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More than 370 religious leaders from around the globe are calling on lawmakers to ban the use of conversion therapy to try and change a person’s sexual orientation or gender identity.
The religious leaders, who hail from 35 different countries and represent all of the world’s major faiths, signed onto a declaration calling for an end to the practice.
Prominent signatories include South African cleric Archbishop Desmond Tutu, David Rosen, the former Chief Rabbi of Ireland, and Mary McAleese, the former president of Ireland, according to the BBC.
The declaration was spearheaded by the Global Interfaith Commission on LGBTQ+ Lives, which seeks to end violence against LGBTQ people, and considers some of the more extreme techniques used in conversion therapy — including to be a form of violence.
The document asks for forgiveness for the harm that some religious teachings have caused LGBTQ people and calls for people of faith to “celebrate inclusivity and the extraordinary gift of our diversity.”
“We’ve never had such a powerful, clear and supportive statement from so many leaders,” Jayne Ozanne, the director of the commission, told CNN.
“I do not think that any government can be deaf to the cries of survivors,” she added, noting that the therapy is still being carried out. “We need to act with some urgency.”
The commission also released a video featuring senior religious leaders, including the Right Rev. Paul Bayes, the Anglican Bishop of Liverpool.
“For too long, religious teachings have been misused — and are still being misused — to cause deep pain and offense to those who are lesbian, gay, bisexual, transgender, queer and intersex,” Bayes said in a statement.
The declaration is particularly notable because it comes at a time when the United Kingdom is weighing whether to ban conversion therapy, as Prime Minister Boris Johnson has previously promised. The government has yet to publish details about the ban and how it would be enforced.
The call for an end to conversion therapy also comes following a controversial decision by the 11th U.S. Circuit Court of Appeals ruling that struck down a ban on conversion therapy in South Florida.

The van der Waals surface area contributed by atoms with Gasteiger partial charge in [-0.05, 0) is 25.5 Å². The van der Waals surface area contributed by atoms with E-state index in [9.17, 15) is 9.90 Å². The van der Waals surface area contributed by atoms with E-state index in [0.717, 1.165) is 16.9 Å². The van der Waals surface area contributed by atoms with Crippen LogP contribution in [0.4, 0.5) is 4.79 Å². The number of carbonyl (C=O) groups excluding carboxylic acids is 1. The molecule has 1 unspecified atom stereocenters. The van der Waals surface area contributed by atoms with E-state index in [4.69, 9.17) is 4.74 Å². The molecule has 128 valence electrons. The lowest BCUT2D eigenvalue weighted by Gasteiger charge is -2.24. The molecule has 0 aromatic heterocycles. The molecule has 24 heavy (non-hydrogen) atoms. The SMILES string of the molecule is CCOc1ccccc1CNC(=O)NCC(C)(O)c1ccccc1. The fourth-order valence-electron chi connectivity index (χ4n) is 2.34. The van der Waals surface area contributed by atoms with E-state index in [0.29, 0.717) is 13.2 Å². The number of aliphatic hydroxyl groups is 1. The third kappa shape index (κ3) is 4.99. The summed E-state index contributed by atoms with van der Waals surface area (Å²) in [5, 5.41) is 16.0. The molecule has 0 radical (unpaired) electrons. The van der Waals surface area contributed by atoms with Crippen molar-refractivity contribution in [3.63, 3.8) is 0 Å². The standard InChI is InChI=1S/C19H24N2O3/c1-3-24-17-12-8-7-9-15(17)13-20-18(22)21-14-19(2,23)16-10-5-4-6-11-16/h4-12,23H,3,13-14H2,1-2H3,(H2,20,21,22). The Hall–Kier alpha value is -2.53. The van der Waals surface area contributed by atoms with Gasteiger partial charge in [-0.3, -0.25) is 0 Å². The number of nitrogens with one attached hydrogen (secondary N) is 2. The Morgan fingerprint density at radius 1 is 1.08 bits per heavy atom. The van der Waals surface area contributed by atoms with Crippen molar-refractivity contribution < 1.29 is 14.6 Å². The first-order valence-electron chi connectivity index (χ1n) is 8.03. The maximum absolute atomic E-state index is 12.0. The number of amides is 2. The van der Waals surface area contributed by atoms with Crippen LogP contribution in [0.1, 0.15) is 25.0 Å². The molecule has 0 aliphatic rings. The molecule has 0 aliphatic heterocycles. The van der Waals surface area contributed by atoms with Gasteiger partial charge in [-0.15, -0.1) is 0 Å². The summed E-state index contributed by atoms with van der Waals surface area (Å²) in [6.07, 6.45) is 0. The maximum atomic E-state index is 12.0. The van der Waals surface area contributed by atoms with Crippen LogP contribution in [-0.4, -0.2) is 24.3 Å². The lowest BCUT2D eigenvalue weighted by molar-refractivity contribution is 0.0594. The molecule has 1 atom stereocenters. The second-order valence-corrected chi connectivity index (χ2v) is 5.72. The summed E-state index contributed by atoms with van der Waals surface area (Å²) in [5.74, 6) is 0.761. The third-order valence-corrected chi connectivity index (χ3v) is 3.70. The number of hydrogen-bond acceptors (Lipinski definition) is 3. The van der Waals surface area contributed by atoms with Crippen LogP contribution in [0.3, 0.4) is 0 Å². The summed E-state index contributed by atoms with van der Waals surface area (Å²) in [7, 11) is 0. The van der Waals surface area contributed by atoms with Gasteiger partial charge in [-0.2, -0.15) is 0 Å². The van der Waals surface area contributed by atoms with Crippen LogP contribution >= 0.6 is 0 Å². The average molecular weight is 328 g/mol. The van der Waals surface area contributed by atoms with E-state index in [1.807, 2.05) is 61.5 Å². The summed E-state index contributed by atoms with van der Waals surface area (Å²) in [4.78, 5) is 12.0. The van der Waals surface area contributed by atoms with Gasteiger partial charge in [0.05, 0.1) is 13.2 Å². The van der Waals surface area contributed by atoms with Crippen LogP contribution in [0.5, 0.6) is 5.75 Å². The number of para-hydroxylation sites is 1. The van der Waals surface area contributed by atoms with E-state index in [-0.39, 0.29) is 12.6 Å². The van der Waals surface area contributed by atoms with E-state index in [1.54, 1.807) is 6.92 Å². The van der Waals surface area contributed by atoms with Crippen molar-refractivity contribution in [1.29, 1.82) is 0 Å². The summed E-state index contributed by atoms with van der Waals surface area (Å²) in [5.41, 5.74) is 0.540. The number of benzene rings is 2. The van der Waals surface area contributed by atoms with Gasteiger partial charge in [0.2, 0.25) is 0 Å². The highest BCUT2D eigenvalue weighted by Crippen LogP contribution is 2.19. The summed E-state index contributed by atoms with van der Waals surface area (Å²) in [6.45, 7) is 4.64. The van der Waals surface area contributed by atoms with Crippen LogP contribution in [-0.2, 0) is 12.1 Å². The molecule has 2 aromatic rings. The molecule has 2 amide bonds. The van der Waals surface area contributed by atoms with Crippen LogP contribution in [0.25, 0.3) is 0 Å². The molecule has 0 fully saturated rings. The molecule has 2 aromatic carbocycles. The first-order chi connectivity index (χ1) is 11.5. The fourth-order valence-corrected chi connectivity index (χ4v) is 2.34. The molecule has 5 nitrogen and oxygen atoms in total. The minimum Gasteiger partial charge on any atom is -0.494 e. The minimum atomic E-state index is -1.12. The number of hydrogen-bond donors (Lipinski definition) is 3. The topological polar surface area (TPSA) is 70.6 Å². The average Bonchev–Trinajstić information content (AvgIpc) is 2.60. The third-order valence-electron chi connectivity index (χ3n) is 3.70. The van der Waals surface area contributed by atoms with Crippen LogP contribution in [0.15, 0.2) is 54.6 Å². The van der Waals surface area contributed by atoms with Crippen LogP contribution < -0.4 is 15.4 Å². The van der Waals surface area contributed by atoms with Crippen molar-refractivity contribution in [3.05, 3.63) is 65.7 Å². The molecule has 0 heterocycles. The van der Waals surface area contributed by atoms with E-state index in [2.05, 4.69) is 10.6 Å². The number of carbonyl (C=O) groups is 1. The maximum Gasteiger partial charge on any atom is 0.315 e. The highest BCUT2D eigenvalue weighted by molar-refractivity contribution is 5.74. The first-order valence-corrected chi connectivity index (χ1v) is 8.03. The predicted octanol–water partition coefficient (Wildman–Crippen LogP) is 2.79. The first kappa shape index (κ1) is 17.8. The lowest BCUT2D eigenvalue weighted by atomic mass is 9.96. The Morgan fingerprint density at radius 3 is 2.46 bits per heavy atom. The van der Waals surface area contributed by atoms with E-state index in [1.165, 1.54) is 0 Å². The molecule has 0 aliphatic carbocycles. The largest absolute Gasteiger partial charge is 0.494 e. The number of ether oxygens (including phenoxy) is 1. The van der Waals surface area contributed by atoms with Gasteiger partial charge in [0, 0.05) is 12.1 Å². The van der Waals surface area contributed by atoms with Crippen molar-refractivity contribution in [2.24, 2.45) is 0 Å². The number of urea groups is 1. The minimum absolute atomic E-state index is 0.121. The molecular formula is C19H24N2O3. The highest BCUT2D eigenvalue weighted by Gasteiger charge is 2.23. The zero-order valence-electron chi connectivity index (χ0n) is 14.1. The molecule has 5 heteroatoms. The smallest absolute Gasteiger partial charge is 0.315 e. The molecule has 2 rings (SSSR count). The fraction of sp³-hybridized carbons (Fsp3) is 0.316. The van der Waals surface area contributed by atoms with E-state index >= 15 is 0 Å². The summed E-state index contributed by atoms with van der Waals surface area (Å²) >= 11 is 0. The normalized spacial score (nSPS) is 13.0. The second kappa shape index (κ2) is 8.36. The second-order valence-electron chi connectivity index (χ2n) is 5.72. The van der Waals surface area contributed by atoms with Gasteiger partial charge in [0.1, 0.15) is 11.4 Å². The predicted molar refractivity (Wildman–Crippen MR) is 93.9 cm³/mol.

The 11th Circuit’s decision strayed from past decisions by circuit courts that had allowed bans on youth conversion therapy to stand, meaning the issue of whether such bans violate the “religious freedom” of practitioners and parents who force their children into therapy will eventually have to be resolved by the U.S. Supreme Court at some point in the future.
One therapist, speaking with the BBC on condition of anonymity, stressed that any ban will have to clearly define what constitutes conversion therapy. That therapist said, for example, that they could be faced with losing their license to practice if the term is defined too broadly to include actions like recommending that a young person suffering from gender dysphoria begin hormone treatments related to their transition.
“If the government do finally ban conversion therapy, they need to be clear on what it means, because it could do more harm than good. Especially for trans healthcare,” the therapist said.
Sam Brinton, the vice president of advocacy and government affairs at The Trevor Project, which has long advocated against conversion therapy, praised the leaders who signed the declaration.
“It is incredible to see hundreds of religious leaders from all different backgrounds and denominations join together and come out against the discredited practice of conversion therapy,” Brinton said. “We hope this bold effort will send a message to LGBTQ youth in diverse communities of faith that they are deserving of love and respect and should be proud of exactly who they are.
“The evidence is clear — conversion therapy has only ever proven to produce negative mental health outcomes and increase suicide risk,” Brinton added. “We must all come together to protect LGBTQ youth in every city, state, and country around the globe from these dangerous conversion efforts and all forms of anti-LGBTQ violence.”
On Thursday, The Trevor Project also launched a new initiative, in conjunction with Q Christian Fellowship, called “The Good Fruit Project,” which is aimed at educating people of faith, particularly Christians, about the harms that conversion therapy can wreak on LGBTQ youth’s mental health and well-being. Organizers hope that the initiative will be able to eventually move people of faith closer to accepting their LGBTQ friends, family, and neighbors as they are.
Bukola Landis-Aina, the executive director of Q Christian Fellowship, said she hoped The Good Fruit Project would “address the pervasive harm of ex-gay narratives and so-called conversion therapies that for too long have undermined the Good News of God’s love in Christ and threatened the lives of vulnerable LGBTQ+ people throughout the Church and beyond.”
“Our aim is to urge Christians, regardless of their denomination or theological beliefs on sexuality and gender identity, to live up to their calling of protecting the marginalized and oppressed,” Landis-Aina continued. This calling to cultivate ‘good fruit’ in the lives of all God’s children should unite us all.”
“As a Christian and a survivor of conversion therapy, I always wished there were more resources dedicated to improving education and understanding around LGBTQ issues in communities of faith,” added Brinton. “Through open dialogue and education, we can change hearts and minds and save young LGBTQ lives.”
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